Experienced older workers whose reasoning skills can no longer meet the demands of their jobs may be more likely to develop chronic health conditions and retire early, which may not be ideal for the employee or employer, according to a new study published by the American Psychological Association.
Reasoning abilities decline with age, so organizations must be aware of how employee health can be negatively affected by the demands placed upon an employee, said Margaret Beier, Ph.D., of Rice University and lead author of the study.
Older workers can handle highly complex jobs as long as they have the mental resources to match the job demands.
“When their reasoning abilities matched the demands of their job, older adults experienced fewer health issues and worked longer than adults who did not have the necessary reasoning abilities to perform their job,” said Beier.
“Experienced workers offer much in terms of knowing the company culture and being able to mentor younger employees, so it is vital that we look into the best ways to extend their careers and improve their health outcomes.”
With a growing number of older adults in the workforce, the researchers wanted to learn about the factors involved in maintaining health and determining when people choose to retire.
The team analyzed a subset of data from the Cognition and Aging in the USA survey, gathered between 2007 and 2014 from 383 participants who remained in the study for the full seven years.
The survey looked at a variety of factors, but the authors used the data collected on participants’ abilities, health and retirement status over the course of the survey for this study. At the start of the survey, participants were all at least 51 years old (average age was 61).
The researchers gauged cognitive ability using a combination of 13 different measures, including verbal analogies (e.g., participants were given three words of an analogy and must name the fourth), number series (e.g., participants look at a number series and find the one missing) and calculations.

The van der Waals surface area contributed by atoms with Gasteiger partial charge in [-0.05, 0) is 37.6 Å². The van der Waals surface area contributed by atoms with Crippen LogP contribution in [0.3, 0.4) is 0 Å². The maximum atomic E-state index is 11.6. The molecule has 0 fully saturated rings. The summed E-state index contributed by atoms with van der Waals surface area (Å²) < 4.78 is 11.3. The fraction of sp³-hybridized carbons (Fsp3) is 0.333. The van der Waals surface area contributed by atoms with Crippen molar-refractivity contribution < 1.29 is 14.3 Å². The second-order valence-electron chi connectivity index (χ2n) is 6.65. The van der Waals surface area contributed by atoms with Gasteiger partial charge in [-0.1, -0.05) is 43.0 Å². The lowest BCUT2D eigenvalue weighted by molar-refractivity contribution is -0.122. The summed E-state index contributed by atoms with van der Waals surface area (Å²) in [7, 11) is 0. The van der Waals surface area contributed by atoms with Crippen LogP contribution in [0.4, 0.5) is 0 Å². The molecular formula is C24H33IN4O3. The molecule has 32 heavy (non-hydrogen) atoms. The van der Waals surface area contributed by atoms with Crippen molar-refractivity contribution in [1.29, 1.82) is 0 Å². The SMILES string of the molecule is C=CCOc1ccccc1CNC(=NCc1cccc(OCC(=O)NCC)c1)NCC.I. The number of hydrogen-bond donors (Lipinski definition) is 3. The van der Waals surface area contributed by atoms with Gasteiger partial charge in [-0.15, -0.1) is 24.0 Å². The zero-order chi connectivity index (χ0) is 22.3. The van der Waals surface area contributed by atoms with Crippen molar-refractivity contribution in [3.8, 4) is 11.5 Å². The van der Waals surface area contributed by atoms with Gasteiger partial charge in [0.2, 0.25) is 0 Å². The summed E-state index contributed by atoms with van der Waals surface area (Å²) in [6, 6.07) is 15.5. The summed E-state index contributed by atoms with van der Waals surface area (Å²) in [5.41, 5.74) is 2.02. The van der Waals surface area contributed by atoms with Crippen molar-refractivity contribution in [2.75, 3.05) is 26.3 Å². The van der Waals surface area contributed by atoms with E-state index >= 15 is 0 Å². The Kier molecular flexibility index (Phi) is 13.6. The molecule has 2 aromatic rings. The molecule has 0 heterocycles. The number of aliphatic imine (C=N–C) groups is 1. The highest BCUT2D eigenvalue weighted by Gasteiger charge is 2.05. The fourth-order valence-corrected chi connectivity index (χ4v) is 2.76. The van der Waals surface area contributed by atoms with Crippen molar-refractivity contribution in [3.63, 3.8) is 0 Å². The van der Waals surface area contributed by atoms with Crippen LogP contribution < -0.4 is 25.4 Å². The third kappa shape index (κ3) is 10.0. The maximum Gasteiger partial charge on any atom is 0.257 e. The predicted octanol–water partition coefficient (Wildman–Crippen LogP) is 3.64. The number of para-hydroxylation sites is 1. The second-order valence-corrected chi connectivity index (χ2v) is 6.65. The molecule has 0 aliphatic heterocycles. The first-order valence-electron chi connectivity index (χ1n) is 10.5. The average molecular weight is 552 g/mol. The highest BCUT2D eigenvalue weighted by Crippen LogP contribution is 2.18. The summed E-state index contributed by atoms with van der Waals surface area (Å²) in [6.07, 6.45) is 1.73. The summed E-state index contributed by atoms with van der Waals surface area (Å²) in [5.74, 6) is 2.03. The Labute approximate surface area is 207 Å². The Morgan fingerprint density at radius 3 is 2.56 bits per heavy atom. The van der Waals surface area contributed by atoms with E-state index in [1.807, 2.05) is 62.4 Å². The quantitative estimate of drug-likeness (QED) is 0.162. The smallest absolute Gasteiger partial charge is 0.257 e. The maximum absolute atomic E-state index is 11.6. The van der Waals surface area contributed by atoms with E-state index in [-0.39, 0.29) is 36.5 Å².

The team also measured demands from jobs using the O*NET database, which reports the knowledge, skills, abilities and other attributes needed for many jobs in the United States.
Participants were also asked to report if they had any of nine health conditions, including high blood pressure, arthritis, diabetes and lung disease.
“Mathematical reasoning may be important for both a middle school math teacher and a calculus professor, but the level of ability demanded for the calculus professor is higher than for the teacher,” said Beier.
“To measure health conditions, we summed up the number of chronic health conditions participants reported in the Cognition and Aging in the USA study. Retirement status was measured simply by asking the participants about their current employment situation.”
The researchers found that having reasoning abilities that matched the demands of the job was important to the positive experience of work in older age.
When reasoning abilities required by a job exceeded a worker’s abilities, workers reported more health conditions and were more likely to be retired, said Beier. When workers’ reasoning abilities met or exceeded a job’s demands, they also reported fewer chronic health conditions.
“We found that a poor fit between reasoning abilities and job demands might cause older workers to experience stress and strain that serves to push them out of the workforce,” said Beier.
The new findings could inform decisions on how jobs for older employees should be designed to reduce the potential for negative health outcomes and retain these veteran employees as long as possible before retirement, according to Beier.
“With the average age of retirement increasing across the country and the older population itself becoming a larger portion of the population, it is important that we study how the demands placed on older workers in the workforce should match their abilities,” said Beier.
“Older workers have such valuable experience that it is vital we look into the best ways to extend their careers and improve their health outcomes.”
The study is published in the Journal of Occupational Health Psychology.